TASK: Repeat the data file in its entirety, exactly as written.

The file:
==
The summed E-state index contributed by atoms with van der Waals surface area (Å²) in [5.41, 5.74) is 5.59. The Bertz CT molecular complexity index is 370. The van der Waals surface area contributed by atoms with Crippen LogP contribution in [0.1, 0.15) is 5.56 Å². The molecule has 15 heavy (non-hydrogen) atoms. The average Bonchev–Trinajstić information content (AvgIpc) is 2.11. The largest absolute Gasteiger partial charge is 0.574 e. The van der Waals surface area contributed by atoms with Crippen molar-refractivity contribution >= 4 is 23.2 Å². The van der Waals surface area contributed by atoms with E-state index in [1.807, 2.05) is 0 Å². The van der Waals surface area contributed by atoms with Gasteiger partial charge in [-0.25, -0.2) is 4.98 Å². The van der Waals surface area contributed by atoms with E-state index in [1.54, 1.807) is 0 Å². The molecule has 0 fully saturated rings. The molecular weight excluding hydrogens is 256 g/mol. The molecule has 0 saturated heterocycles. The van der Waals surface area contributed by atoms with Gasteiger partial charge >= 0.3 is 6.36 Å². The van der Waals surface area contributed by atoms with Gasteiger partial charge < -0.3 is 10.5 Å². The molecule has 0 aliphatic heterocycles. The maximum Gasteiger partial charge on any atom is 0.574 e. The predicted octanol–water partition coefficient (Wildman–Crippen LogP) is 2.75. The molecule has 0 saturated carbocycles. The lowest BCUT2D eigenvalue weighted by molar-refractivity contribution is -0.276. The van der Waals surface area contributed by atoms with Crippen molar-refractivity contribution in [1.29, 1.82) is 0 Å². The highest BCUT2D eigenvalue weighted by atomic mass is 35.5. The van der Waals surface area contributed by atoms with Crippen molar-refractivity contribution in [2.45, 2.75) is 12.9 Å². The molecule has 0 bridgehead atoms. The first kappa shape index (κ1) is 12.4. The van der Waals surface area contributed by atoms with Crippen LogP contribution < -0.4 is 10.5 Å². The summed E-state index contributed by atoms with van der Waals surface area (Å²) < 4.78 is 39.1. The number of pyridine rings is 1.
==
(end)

The summed E-state index contributed by atoms with van der Waals surface area (Å²) in [5.41, 5.74) is 5.59. The Bertz CT molecular complexity index is 370. The van der Waals surface area contributed by atoms with Crippen LogP contribution in [0.1, 0.15) is 5.56 Å². The molecule has 15 heavy (non-hydrogen) atoms. The average Bonchev–Trinajstić information content (AvgIpc) is 2.11. The largest absolute Gasteiger partial charge is 0.574 e. The van der Waals surface area contributed by atoms with Crippen molar-refractivity contribution >= 4 is 23.2 Å². The van der Waals surface area contributed by atoms with E-state index in [1.807, 2.05) is 0 Å². The van der Waals surface area contributed by atoms with Gasteiger partial charge in [-0.25, -0.2) is 4.98 Å². The van der Waals surface area contributed by atoms with E-state index in [1.54, 1.807) is 0 Å². The molecule has 0 fully saturated rings. The molecular weight excluding hydrogens is 256 g/mol. The molecule has 0 saturated heterocycles. The van der Waals surface area contributed by atoms with Gasteiger partial charge >= 0.3 is 6.36 Å². The van der Waals surface area contributed by atoms with Gasteiger partial charge < -0.3 is 10.5 Å². The molecule has 0 aliphatic heterocycles. The maximum Gasteiger partial charge on any atom is 0.574 e. The predicted octanol–water partition coefficient (Wildman–Crippen LogP) is 2.75. The molecule has 0 saturated carbocycles. The lowest BCUT2D eigenvalue weighted by molar-refractivity contribution is -0.276. The van der Waals surface area contributed by atoms with Crippen molar-refractivity contribution in [1.29, 1.82) is 0 Å². The highest BCUT2D eigenvalue weighted by atomic mass is 35.5. The van der Waals surface area contributed by atoms with Crippen molar-refractivity contribution in [2.45, 2.75) is 12.9 Å². The molecule has 0 bridgehead atoms. The first kappa shape index (κ1) is 12.4. The van der Waals surface area contributed by atoms with Crippen LogP contribution < -0.4 is 10.5 Å². The summed E-state index contributed by atoms with van der Waals surface area (Å²) < 4.78 is 39.1. The number of pyridine rings is 1.